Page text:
A U.S. official closely involved in rebel operations since their inception said U.S. funding has been viewed by the Honduran military as a "shield" covering its own support of the guerrillas, deflecting Sandinista resentment and protecting against retaliation on Honduran soil.
However, with the congressional funds cut off and the prospect of a permanent repudiation of U.S. support, he added, Honduran officers have become worried about antagonizing their Nicaraguan neighbor on their own. On the other hand, U.S. and Honduran sources pointed out, a collapse of the guerrilla organization would present Hondurans with the danger of a 14,000-man armed force left with no resources and only Honduras as a refuge.
Because of these fears, the armed forces commander, Gen. Walter Lopez, has been particularly insistent in demands that the United States make written commitments about handling rebel forces if a continued fund cutoff leads to their disintegration. This has been a major factor in renegotiation of U.S.-Honduran mililtary assistance accords under way for the last two months, U.S. and Honduran sources reported.
Without Honduran support, the rebel war would become dramatically more difficult, perhaps impossible, to carry on at its present level, even if more private or non-U.S. funds were found. Resupply flights to guerrilla squads in Nicaragua have been leaving for more than a year from a U.S.-improved air base at Aguacate in central Honduras, for example, although the funding interruption has grounded two rebel cargo planes in recent weeks, according to a high rebel official.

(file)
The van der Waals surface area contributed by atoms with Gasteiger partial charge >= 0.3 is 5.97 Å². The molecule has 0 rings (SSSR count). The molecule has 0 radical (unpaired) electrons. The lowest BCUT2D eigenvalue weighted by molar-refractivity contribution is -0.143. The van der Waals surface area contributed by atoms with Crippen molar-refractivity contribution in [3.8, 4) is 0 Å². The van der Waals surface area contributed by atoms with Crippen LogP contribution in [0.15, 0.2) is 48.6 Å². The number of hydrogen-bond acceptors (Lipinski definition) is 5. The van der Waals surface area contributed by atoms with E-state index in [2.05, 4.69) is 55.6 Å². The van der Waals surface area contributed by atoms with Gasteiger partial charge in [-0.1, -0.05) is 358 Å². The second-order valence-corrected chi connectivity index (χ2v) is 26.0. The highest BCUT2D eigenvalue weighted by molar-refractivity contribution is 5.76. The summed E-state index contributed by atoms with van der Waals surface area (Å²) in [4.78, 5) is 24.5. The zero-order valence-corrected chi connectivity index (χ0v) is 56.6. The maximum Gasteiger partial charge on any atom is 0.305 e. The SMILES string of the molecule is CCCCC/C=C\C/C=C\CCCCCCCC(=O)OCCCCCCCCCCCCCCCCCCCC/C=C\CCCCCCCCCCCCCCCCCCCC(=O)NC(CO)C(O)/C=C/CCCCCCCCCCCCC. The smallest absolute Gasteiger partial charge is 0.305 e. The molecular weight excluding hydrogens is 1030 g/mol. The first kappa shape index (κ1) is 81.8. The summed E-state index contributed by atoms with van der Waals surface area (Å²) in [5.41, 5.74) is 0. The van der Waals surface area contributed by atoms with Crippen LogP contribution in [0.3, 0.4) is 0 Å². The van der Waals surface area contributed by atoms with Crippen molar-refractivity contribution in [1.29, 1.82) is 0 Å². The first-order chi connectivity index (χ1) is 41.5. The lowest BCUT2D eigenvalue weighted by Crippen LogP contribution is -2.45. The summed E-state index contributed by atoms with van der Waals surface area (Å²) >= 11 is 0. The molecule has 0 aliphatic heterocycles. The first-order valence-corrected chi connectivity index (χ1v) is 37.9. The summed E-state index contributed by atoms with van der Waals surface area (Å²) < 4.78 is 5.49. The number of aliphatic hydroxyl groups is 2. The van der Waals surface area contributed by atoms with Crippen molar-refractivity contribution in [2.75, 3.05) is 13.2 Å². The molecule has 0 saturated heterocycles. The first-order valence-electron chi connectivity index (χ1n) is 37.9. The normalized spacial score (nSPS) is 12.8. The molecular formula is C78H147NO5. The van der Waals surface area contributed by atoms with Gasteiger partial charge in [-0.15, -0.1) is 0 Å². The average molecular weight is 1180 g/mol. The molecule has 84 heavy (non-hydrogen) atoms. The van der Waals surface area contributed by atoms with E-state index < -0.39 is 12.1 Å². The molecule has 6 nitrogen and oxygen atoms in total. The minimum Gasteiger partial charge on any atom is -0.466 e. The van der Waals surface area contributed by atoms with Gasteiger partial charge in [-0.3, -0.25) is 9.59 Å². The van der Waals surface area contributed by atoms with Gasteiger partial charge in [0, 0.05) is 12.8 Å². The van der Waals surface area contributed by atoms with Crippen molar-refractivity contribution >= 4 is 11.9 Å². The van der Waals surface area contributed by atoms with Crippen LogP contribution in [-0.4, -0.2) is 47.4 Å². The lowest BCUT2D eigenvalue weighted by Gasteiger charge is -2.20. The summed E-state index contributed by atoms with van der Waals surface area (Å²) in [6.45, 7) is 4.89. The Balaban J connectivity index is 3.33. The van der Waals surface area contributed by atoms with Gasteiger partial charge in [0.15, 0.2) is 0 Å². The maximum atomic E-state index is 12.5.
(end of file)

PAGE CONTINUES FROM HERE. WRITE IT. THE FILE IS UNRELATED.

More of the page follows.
In addition, the main rebel camps lie in Honduras, including a headquarters at Las Vegas near the border, logistics camps at other sites well inside the country and an administrative and communications facility on the outskirts of Tegucigalpa. Honduran Army tolerance for these installations and for movement of men and equipment among them has been key to the guerrilla war from the beginning.
In a demonstration that at least some Honduran officers have become nervous about the arrangement, the military recently tightened controls over rebel movements. Two U.S. State Department contract employes seeking to visit a rebel camp this month, for instance, were turned back by Honduran soldiers because they lacked a newly necessary written permit, U.S. and rebel officials said.
The Honduran military also has ordered guerrilla leaders to close a hospital on the outskirts of Tegucigalpa and a large office where rebels used to receive visitors and reporters a short distance from the Honduran Foreign Ministry and the U.S. Embassy. Rebel officials, responding to the new atmosphere, have become distinctly more discreet in Tegucigalpa, sticking as much as possible to a hacienda called La Quinta on the edge of town.
Perhaps more telling, the Honduran newspaper El Tiempo, in what Honduran sources said was a leak planted by officers, reported recently that the government has given the rebels a deadline for leaving the country. The government responded with a sidestepping communique saying that Nicaraguan "refugees" are welcome here as long as they obey the law, leaving the issue unresolved.